On Wednesday morning, I asked my staff to post a cautionary video of a truck driver in Florida ignoring flashing lights and lowered crossing gates to drive across the tracks, narrowly avoiding crashing into a Brightline train. Hours later, Republican members of Congress were involved in an accident when the Amtrak train they were riding hit a garbage truck at a grade crossing outside Charlottesville, Virginia. The driver appears to have ignored flashing lights and lowered crossing gates in an attempt to beat the train across the tracks.
Was this a premonition? A coincidence?
You don’t have to be a psychic to predict these accidents. In the U.S., a person or vehicle gets hit by a train every three hours, accounting for 96 percent of rail industry fatalities. Of course, most of these incidents involve freight trains, and most casualties are not members of Congress, so they don’t get the same media attention. But the loss is real, and it begs the question: What needs to be done?
Foremost is public education. Much of this comes down to unsafe behavior by drivers and pedestrians who ignore common-sense rules. It’s why we posted the near-collision video on Wednesday morning. People need to understand the risks involved in trying to race a train.
There are also real policy prescriptions. Congress enacted Section 130, a federal program that provides states with dedicated funding to make safety upgrades to highway-rail grade crossings. This program has invested $2 billion over the past decade, and it’s produced real results: a 23 percent reduction in fatalities and a 33 percent reduction in rail trespassing fatalities.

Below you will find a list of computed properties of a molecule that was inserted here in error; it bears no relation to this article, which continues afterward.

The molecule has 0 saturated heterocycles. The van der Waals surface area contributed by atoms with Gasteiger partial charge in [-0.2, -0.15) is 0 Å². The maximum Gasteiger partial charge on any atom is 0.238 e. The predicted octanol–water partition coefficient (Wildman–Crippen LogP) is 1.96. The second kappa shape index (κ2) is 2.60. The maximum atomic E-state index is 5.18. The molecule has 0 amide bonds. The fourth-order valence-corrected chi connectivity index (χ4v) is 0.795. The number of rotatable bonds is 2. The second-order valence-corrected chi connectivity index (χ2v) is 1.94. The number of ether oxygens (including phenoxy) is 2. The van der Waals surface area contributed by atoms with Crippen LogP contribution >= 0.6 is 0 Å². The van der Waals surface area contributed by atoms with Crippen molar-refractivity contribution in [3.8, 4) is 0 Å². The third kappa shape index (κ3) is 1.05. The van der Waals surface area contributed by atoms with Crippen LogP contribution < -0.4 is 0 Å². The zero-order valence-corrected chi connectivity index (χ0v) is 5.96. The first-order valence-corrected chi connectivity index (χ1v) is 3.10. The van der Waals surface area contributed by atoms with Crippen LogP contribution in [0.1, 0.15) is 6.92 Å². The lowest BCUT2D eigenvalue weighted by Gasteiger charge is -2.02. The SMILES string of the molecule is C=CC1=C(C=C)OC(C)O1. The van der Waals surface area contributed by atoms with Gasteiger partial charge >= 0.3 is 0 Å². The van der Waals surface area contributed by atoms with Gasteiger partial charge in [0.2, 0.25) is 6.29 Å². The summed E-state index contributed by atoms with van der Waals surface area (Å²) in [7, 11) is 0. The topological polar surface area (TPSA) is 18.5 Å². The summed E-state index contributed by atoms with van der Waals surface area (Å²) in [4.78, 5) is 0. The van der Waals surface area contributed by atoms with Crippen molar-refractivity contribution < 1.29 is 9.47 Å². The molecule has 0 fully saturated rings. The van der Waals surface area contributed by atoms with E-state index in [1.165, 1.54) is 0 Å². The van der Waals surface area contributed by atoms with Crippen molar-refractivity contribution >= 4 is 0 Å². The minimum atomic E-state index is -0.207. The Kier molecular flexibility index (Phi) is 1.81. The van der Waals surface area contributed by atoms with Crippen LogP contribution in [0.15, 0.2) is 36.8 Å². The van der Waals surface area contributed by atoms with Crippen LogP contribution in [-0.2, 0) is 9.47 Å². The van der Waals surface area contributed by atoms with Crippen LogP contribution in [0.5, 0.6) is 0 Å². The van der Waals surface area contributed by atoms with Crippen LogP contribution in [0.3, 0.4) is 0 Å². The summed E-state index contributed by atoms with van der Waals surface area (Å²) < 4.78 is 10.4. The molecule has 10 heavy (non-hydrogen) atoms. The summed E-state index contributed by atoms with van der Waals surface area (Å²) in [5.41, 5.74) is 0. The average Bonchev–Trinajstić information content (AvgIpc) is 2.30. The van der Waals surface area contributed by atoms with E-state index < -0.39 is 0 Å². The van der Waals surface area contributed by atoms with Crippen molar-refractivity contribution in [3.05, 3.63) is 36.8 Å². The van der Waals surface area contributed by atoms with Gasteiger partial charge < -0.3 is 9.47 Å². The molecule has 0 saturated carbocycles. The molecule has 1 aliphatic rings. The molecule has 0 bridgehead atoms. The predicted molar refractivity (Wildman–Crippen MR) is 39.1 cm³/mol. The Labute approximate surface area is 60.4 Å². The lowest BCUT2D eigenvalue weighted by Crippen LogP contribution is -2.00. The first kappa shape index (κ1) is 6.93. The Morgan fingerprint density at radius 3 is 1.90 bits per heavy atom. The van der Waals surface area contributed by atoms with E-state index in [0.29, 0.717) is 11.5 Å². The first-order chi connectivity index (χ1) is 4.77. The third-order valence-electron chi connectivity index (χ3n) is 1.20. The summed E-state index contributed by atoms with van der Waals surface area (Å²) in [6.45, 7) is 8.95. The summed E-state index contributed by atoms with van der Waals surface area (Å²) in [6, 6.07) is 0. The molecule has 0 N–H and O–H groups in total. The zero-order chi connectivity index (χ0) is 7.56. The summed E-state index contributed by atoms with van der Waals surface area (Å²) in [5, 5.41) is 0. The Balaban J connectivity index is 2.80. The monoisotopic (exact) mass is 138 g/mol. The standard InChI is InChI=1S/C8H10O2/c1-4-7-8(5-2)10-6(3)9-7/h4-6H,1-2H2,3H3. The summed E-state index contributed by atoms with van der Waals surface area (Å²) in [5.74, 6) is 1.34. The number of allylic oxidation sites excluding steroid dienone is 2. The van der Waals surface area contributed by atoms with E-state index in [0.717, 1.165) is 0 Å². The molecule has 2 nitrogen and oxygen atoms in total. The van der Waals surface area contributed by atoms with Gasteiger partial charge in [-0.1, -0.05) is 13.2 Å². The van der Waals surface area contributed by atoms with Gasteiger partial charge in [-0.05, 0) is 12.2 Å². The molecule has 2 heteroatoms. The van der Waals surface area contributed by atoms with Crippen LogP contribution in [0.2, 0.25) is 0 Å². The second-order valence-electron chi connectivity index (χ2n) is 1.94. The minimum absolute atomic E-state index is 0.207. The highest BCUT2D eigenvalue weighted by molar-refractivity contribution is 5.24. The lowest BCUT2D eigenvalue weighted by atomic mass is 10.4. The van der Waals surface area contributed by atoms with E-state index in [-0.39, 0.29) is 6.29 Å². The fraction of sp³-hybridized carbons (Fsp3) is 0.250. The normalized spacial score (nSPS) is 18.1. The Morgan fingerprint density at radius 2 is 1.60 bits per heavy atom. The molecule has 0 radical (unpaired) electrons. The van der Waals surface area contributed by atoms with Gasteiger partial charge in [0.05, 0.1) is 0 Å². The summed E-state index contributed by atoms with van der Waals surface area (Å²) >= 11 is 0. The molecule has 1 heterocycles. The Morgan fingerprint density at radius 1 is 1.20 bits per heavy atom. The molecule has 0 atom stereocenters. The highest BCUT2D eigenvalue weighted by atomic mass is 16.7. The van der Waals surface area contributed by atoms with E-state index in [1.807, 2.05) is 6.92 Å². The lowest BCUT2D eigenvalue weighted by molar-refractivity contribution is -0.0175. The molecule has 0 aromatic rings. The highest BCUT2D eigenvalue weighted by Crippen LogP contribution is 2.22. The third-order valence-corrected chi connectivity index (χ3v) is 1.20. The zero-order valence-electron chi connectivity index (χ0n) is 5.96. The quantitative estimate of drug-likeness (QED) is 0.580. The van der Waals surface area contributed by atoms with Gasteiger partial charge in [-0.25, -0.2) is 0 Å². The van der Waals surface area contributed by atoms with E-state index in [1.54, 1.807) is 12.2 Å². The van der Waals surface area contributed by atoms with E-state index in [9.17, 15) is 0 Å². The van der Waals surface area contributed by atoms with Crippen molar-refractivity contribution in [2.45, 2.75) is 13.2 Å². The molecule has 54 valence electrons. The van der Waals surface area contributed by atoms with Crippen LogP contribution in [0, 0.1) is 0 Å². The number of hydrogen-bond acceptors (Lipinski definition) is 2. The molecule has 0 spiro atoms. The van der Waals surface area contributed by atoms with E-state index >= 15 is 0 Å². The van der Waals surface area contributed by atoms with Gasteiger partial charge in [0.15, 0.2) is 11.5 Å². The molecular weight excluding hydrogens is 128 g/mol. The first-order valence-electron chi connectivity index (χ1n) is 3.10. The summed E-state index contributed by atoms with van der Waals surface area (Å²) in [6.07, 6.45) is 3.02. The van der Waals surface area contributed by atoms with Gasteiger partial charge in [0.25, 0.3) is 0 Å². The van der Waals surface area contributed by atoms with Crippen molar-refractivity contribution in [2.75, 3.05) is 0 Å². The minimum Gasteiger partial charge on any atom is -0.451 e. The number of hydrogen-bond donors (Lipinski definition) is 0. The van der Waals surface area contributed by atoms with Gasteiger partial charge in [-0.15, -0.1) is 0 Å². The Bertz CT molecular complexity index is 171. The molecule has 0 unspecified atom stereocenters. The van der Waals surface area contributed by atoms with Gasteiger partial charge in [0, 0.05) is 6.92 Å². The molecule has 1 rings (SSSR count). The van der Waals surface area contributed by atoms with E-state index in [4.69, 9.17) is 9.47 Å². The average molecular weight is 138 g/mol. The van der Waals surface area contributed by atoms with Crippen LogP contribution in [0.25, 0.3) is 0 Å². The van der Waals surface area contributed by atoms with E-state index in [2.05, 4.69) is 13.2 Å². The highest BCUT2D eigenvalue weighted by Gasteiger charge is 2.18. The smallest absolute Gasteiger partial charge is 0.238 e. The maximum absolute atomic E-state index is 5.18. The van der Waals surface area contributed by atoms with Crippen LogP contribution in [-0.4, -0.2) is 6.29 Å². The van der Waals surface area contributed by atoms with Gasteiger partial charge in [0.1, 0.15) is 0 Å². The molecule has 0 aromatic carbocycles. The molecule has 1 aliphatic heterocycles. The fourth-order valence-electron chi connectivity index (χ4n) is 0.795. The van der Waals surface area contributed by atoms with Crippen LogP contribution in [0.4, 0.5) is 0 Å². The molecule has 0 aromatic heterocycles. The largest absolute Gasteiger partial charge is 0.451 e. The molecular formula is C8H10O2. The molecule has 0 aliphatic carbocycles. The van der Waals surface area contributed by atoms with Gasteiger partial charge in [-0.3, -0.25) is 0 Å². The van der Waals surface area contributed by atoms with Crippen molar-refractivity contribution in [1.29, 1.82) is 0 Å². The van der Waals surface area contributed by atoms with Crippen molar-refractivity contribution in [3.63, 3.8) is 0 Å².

That’s a drop in the bucket considering the number of rail crossings in the US, and there’s much more that can be done. With an absence of federal leadership, some states are leading the way.
The North Carolina Department of Transportation launched the Sealed Corridor Program along the Raleigh-Charlotte corridor to eliminate or improve rail-highway grade crossings. By using enhanced track control devices, crossing closures, and grade separations, they’ve lowered the number of unprotected crossings from more than 3,500 in 1992 to 1,640 today. A USDOT analysis found a 67 percent to 98 percent reduction in gate violations, saving an estimated 20 lives over a 10-year period. Sealed corridors work, but they require funding — something Congress has proved unable to act on.
It’s a familiar story. Congress mandated implementation of Positive Train Control safety technology following a deadly commuter rail collision in 2008. But funding never materialized, so deadlines were extended. More PTC-preventable accidents occurred, and more lives were lost — just this last December two Rail Passengers Association members were killed in a derailment in Washington state.
This Congress seems to require a looming crisis to pass legislation. Even now, there are hundreds of millions of dollars in additional funding for rail safety grant programs, approved on a bipartisan basis in the summer... but currently trapped in limbo because Congress can’t pass a budget, instead limping from one short-term continuing resolution to another.
Perhaps this week’s train collision will be the crisis Congress needs to take safety seriously, and tackle the much talked about infrastructure bill. For someone who has taken this personally for a long time, I’d say it’s long overdue.
Jim Mathews is president of the Rail Passengers Association, the oldest and largest national membership organization fighting for more and better trains in America.